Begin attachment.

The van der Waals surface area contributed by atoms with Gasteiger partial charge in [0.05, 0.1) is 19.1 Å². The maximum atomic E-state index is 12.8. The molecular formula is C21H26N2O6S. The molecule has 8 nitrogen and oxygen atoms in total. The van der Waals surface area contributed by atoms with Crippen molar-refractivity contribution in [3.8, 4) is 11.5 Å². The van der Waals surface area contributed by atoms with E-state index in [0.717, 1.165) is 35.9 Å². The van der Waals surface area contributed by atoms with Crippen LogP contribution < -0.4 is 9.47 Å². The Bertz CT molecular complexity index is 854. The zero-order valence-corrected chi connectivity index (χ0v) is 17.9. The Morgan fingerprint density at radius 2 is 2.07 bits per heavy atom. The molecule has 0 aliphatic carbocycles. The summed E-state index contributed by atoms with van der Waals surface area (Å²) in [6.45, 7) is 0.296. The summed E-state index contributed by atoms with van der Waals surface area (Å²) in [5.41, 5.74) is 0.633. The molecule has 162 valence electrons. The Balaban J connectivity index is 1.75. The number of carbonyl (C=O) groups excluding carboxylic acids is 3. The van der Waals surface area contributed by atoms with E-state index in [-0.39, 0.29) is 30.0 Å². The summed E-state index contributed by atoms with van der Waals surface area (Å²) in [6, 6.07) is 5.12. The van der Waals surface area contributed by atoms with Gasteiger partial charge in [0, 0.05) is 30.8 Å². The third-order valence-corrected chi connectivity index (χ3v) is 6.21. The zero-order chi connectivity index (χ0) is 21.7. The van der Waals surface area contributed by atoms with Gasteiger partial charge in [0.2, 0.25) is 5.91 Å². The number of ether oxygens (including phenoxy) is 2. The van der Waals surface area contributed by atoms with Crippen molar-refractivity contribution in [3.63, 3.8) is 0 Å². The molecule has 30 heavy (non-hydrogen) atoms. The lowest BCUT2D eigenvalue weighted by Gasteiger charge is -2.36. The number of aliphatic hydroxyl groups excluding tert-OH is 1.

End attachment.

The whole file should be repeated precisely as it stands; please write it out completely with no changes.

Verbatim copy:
The van der Waals surface area contributed by atoms with Gasteiger partial charge in [0.05, 0.1) is 19.1 Å². The maximum atomic E-state index is 12.8. The molecular formula is C21H26N2O6S. The molecule has 8 nitrogen and oxygen atoms in total. The van der Waals surface area contributed by atoms with Crippen molar-refractivity contribution in [3.8, 4) is 11.5 Å². The van der Waals surface area contributed by atoms with E-state index in [0.717, 1.165) is 35.9 Å². The van der Waals surface area contributed by atoms with Crippen LogP contribution < -0.4 is 9.47 Å². The Bertz CT molecular complexity index is 854. The zero-order valence-corrected chi connectivity index (χ0v) is 17.9. The Morgan fingerprint density at radius 2 is 2.07 bits per heavy atom. The molecule has 0 aliphatic carbocycles. The summed E-state index contributed by atoms with van der Waals surface area (Å²) in [6.45, 7) is 0.296. The summed E-state index contributed by atoms with van der Waals surface area (Å²) in [5.41, 5.74) is 0.633. The molecule has 162 valence electrons. The Balaban J connectivity index is 1.75. The number of carbonyl (C=O) groups excluding carboxylic acids is 3. The van der Waals surface area contributed by atoms with E-state index in [-0.39, 0.29) is 30.0 Å². The summed E-state index contributed by atoms with van der Waals surface area (Å²) in [6, 6.07) is 5.12. The van der Waals surface area contributed by atoms with Gasteiger partial charge in [0, 0.05) is 30.8 Å². The third-order valence-corrected chi connectivity index (χ3v) is 6.21. The zero-order chi connectivity index (χ0) is 21.7. The van der Waals surface area contributed by atoms with Gasteiger partial charge in [0.2, 0.25) is 5.91 Å². The number of ether oxygens (including phenoxy) is 2. The van der Waals surface area contributed by atoms with Crippen molar-refractivity contribution in [3.63, 3.8) is 0 Å². The molecule has 30 heavy (non-hydrogen) atoms. The lowest BCUT2D eigenvalue weighted by Gasteiger charge is -2.36. The number of aliphatic hydroxyl groups excluding tert-OH is 1.